The role of Arthur Davies in The Riddle of the Sands came the following year, as did his performance as Joe Knapp, the astronomer in Nigel Kneale’s fourth Quatermass serial. Although MacCorkindale enjoyed the latter as a break from romantic roles, Kneale didn’t rate the serial or MacCorkindale’s performance very highly. “We had him in Beasts“, a previous Kneale series, “playing an idiot, and he was very good at that.”
Nevertheless, America beckoned and in 1980 he moved stateside. But with his English accent and cumbersome surname, each of whom he refused to drop, the top parts were beyond his reach. MacCorkindale was told by ABC that “they didn’t want viewers watching someone who sounded intellectual or who had an accent that was alien to their ears and, therefore, hard work when it came to listening.”
Roles did slowly arrive, but they were often minor, or playing largely to his Britishness. This was shown none more so than the role of Gaylord Duke, the Dukes’ snooty English cousin, in The Dukes of Hazzard. This was followed by the mini-series Manions of America, and roles on Fantasy Island, Hart to Hart and Dynasty. In film he appeared alongside Charles Bronson in Cobablanco (1980) and played Prince Mikah, one of the leading roles in the panned and now largely forgotten fantasy film The Sword and the Sorcerer (1982).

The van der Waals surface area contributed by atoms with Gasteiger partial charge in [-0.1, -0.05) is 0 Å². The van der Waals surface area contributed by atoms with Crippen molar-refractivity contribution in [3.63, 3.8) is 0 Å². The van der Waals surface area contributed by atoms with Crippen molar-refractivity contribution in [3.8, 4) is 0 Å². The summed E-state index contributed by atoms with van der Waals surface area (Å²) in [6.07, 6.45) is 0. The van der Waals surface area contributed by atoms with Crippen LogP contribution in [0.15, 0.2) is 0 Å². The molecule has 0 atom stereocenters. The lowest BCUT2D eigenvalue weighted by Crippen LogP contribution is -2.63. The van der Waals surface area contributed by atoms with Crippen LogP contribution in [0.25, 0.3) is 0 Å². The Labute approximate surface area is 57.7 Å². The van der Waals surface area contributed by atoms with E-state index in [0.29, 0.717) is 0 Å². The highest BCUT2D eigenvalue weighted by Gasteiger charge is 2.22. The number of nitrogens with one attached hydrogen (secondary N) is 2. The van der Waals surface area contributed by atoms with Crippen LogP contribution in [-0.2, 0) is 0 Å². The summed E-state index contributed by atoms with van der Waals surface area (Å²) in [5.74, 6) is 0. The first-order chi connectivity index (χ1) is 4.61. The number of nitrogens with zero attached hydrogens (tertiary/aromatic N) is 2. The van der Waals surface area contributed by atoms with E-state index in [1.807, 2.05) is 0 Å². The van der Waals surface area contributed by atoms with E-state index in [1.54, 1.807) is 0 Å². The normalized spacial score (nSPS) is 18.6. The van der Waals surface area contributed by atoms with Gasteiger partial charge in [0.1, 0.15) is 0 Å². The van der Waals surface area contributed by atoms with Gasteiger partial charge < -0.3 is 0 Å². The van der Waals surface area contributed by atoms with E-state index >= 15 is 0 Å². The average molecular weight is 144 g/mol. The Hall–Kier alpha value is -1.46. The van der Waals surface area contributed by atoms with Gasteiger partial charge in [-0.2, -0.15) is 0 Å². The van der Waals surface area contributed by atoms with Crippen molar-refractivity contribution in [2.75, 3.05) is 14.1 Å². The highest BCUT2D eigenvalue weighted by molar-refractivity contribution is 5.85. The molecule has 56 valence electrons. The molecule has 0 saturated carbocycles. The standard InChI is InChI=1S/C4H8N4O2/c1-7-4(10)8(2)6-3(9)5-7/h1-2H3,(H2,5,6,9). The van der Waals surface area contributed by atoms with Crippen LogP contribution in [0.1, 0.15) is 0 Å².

His chance to direct those seasoned stage performers also came, with productions of The Merchant of Venice and Sleuth, the latter featuring Douglas Fairbanks Jr., Howard Keel and James Whitmore.
1983 marked the high point of his American career. In Jaws 3 he played aristocratic hunter Philip FitzRoyce, 16th Earl of Haddenfield. The film bombed at the box office and with critics and proved to be MacCorkindale’s last major big screen role. Talk of succeeding both Sean Connery and Roger Moore as James Bond came to nothing.
But television saw more fruitful endeavours. MacCorkindale eventually secured the lead role in a pilot: NBC’s sci-fi fantasy series Manimal. He played Professor Jonathan Chase, your everyday English professor who aided the police with his ability to transform in any animal you can imagine. It may not have been the most high-brow show, but MacCorkindale broke new ground as one the first English actors to land a starring role on American television. With use of expensive prosthetics and inevitable ratings defeat to Dallas, Manimal was axed after just eight episodes. It does, however, retain a global cult following.
His longest running US role came in the legendary soap opera Falcon Crest, between 1984 and 1986. As Greg Reardon, Angela Channing’s (Jane Wyman) womanizing lawyer, he appeared in 59 episodes. The role was written for him and he also directed one episode. Although the producers were keen to extend MacCorkindale’s stay on the show, he opted to leave in 1986. “The work I was doing was fun and lucrative but not as stretching as I felt I wanted or needed,” he said. “I also was finding fault with much of the work, not only Falcon Crest, but everything. I was actually ready to quit acting and try producing so I could put myself on the line.”
True to his word he returned to England to try his hand at producing. His first marriage, to actress Fiona Fullerton, had lasted from 1976-1982, but in 1984 he married Straw Dogs star Susan George. With George he founded Amy International and Anglo Films International, producing a number of projects out of love, not financial viability. These included the 1988 Abelard and Heloise film Stealing Heaven and 1989’s The Summer of White Roses.